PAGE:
The image above depicts democratisation of 3D laser scanning and reality capture increasingly means more industries are able to apply the technology in their daily work, including for example, restoration and preservation.
Millimetre-accurate 3D model of the Spanish Royal Palace made possible with Leica Geosystems’ groundbreaking technology
In Spain, Patrimonio National is the government institution in charge of administering and preserving some of the sites and historical buildings owned by the Spanish State. Patrimonio Nacional needed to create an accurate 3D model of one of Spain’s most iconic buildings: the Royal Palace in Madrid. The goal was to produce a unified digital record of the current state of both the interior and exterior of the building, adding to existing records which date as far back as 1738 when construction began.
The project to capture the Palace, which welcomed over 1.5 million visitors in 2017 and has over 137,500 square metres, began in the summer of 2018. Following a public tender, the project was commissioned to the services department of multinational surveying services business Grupo ACRE. Their proposal included the use of Leica Geosystems’ latest 3D laser scanning technology. In order to make the 3D model a reality, the Leica ScanStation P40 terrestrial laser scanner was used in partnership with the Leica BLK360, the world’s smallest and easiest to use imaging laser scanner.
Brief description: “Museo de La Real Armería,” ground floor of the Royal Palace. To obtain this level of detail 20 scans in different parts of the room were completed with the Leica P40.
MAXIMUM DETAIL IN THE MOST CONFINED SPACES
This ambitious project was divided in two phases and specifically designed to guarantee maximum precision and minimum disturbance to the space. In the first phase, on-site scan work was completed with the BLK360 and P40. A total of 5,300 scans were taken, 1,300 of which were captured by the BLK360 with an average of 40 scans per day. During the second phase, the data gathered by both devices was processed using Leica Cyclone software, resulting in the final unified point cloud.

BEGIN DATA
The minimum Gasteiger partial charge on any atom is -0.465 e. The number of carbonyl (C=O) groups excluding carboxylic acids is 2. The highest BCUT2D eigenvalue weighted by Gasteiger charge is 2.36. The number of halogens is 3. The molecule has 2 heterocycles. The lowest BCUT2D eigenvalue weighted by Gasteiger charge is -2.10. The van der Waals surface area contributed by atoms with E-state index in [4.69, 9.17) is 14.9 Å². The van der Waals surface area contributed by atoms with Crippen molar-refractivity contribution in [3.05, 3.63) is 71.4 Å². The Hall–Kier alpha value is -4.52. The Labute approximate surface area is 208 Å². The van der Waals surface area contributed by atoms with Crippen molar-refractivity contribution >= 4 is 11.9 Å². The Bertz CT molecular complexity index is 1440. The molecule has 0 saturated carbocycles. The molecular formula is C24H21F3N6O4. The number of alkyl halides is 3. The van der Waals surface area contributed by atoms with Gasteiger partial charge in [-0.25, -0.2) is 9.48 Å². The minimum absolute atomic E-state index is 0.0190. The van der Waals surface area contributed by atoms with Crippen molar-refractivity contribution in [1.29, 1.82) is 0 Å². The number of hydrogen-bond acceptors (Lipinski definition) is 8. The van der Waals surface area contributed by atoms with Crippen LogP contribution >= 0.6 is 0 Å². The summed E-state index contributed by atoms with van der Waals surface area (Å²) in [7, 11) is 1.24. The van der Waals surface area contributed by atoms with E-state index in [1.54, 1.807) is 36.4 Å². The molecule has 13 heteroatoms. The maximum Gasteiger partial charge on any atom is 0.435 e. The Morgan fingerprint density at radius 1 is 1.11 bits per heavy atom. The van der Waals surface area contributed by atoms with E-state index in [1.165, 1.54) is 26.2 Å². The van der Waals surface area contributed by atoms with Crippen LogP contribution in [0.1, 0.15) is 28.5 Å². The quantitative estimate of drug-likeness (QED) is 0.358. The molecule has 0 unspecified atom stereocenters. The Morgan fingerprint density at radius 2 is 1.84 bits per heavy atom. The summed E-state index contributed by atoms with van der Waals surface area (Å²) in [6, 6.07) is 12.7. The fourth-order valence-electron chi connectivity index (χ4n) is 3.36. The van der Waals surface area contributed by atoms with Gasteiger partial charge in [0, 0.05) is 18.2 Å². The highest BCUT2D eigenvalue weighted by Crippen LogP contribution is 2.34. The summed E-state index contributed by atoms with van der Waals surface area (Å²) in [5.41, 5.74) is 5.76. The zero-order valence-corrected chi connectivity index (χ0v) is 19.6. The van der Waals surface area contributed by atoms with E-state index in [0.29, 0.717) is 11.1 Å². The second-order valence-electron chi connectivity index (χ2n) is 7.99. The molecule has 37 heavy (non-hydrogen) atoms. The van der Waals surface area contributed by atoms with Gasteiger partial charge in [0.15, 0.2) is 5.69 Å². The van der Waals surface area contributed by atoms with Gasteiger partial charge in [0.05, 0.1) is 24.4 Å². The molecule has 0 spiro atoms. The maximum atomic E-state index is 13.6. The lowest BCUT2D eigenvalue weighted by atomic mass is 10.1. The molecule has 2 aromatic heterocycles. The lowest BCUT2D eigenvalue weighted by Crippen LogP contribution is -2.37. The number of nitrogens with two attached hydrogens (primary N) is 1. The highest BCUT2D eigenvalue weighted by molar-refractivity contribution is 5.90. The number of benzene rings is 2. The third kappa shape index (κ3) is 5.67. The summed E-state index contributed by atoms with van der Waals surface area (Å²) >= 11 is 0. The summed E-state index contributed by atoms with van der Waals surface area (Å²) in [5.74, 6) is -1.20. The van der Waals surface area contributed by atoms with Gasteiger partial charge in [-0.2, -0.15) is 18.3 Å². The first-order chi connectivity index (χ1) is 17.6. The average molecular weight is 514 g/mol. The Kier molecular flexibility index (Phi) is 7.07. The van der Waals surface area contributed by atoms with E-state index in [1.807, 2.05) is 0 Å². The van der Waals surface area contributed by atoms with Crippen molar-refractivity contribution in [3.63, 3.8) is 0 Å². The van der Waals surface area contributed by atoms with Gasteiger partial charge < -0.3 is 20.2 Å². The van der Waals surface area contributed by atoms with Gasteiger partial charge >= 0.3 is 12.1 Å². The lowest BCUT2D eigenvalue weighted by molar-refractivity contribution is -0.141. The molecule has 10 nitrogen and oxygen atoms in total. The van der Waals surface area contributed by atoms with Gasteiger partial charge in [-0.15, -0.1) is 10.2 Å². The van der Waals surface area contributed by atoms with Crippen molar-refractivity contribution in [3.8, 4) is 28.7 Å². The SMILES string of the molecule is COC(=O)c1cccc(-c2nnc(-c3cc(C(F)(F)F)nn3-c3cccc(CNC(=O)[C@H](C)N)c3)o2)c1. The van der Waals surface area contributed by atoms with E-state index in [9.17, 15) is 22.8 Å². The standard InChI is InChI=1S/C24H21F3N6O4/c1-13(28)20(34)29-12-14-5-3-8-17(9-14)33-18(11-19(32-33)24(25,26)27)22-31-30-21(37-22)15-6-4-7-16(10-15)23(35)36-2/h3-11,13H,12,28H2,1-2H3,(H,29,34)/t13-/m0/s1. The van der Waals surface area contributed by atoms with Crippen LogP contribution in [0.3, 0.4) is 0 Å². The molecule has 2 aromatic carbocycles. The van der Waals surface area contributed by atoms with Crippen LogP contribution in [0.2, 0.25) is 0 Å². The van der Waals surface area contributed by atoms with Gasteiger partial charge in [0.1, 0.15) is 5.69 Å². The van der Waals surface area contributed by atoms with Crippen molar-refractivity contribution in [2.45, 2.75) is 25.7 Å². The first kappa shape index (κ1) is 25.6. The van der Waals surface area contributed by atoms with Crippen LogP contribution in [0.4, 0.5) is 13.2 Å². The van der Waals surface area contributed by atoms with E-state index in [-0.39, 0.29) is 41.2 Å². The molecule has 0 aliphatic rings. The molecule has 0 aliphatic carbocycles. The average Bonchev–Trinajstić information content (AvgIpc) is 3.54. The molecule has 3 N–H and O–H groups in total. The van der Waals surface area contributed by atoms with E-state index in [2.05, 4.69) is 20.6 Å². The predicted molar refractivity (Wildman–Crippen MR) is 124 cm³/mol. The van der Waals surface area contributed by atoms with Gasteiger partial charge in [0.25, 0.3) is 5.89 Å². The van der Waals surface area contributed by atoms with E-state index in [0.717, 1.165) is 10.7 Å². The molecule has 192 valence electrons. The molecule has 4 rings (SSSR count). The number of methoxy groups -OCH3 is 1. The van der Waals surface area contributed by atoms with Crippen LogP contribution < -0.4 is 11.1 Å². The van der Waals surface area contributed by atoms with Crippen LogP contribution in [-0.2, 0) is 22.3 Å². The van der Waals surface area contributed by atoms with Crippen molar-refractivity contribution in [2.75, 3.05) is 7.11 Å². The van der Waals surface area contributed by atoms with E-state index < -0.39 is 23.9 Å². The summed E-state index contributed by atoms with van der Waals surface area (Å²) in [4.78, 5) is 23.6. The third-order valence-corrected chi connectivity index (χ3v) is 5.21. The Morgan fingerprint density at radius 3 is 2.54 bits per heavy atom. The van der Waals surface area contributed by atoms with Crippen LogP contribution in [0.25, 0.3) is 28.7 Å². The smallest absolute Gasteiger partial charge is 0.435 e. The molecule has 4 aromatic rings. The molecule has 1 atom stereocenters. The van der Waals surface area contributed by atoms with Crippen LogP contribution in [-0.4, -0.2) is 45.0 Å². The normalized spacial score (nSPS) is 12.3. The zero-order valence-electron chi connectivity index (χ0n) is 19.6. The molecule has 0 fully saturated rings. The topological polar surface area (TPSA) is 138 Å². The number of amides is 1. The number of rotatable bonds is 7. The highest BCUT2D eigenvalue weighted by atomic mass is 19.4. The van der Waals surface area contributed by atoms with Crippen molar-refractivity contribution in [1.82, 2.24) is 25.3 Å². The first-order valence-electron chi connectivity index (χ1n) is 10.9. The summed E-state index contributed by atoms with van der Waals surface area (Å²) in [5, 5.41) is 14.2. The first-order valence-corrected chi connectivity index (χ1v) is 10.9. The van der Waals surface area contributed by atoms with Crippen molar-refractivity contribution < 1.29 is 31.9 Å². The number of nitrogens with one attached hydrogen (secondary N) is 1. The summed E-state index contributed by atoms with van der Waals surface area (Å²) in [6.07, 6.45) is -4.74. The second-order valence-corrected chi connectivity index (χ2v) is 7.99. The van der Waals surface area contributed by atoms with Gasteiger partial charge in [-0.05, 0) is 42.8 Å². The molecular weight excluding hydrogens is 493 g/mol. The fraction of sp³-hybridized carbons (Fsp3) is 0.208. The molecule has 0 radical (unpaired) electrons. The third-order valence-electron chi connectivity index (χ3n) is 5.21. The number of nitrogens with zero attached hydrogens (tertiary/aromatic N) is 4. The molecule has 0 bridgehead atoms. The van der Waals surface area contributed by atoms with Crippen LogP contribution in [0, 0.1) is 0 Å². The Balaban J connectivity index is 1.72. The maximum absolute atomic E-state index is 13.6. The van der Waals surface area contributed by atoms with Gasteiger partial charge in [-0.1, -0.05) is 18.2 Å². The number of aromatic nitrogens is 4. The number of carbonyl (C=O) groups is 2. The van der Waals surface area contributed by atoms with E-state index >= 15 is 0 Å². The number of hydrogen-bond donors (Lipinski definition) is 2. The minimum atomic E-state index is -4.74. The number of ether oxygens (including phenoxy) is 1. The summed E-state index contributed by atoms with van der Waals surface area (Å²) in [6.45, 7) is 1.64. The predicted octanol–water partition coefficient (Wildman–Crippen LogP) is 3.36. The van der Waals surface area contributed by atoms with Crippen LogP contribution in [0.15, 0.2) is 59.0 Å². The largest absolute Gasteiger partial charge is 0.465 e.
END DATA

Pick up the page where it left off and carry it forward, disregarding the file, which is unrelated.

The BLK360 is simple to use, especially in small spaces, meaning the same technician that conducted the larger data collection with the P40 could simultaneously use the BLK360 as a complement to access smaller spaces. “This increased efficiency in our daily data collection by up to 25 per cent compared to using the P40 alone,” said Oscar Gonzalez, technical director at Grupo ACRE.
At a push of a single button, the BLK360 captured 360º HDR spherical imagery and a 360,000 point per second laser scan. This produced very high levels of detail in the most confined spaces within the historic building, including its staircases.
By deploying Leica Geosystems’ scanning technology, data and information that was previously unknown has now been uncovered - such as the exact number of rooms and windows in the 280 year-old building. This had, until now, remained a mystery as spaces were progressively modified and adapted since the initial construction to accommodate the different royal residents over the years.
Brief description: Representation of the different locations were the BLK360 and P40 units were stationed during scans. This image records all locations where outdoor scans were completed, including the roof and courtyards. It represents a total of 97 scans with the Leica P40. However, on the ground floor alone 1,217 scans were completed, of which 817 were using the P40 and 400 the BLK360.
TRANSFORMING THE FUTURE OF HISTORICAL PRESERVATION
This project to produce an updated floor plan of the Royal Palace sets the standard and precedent for plans to digitalise more historical buildings across the country. Patrimonio Nacional now has a unified and millimetre-accurate floor plan of this historic building, not only to document its history, but also guide its upkeep and preservation in the future.
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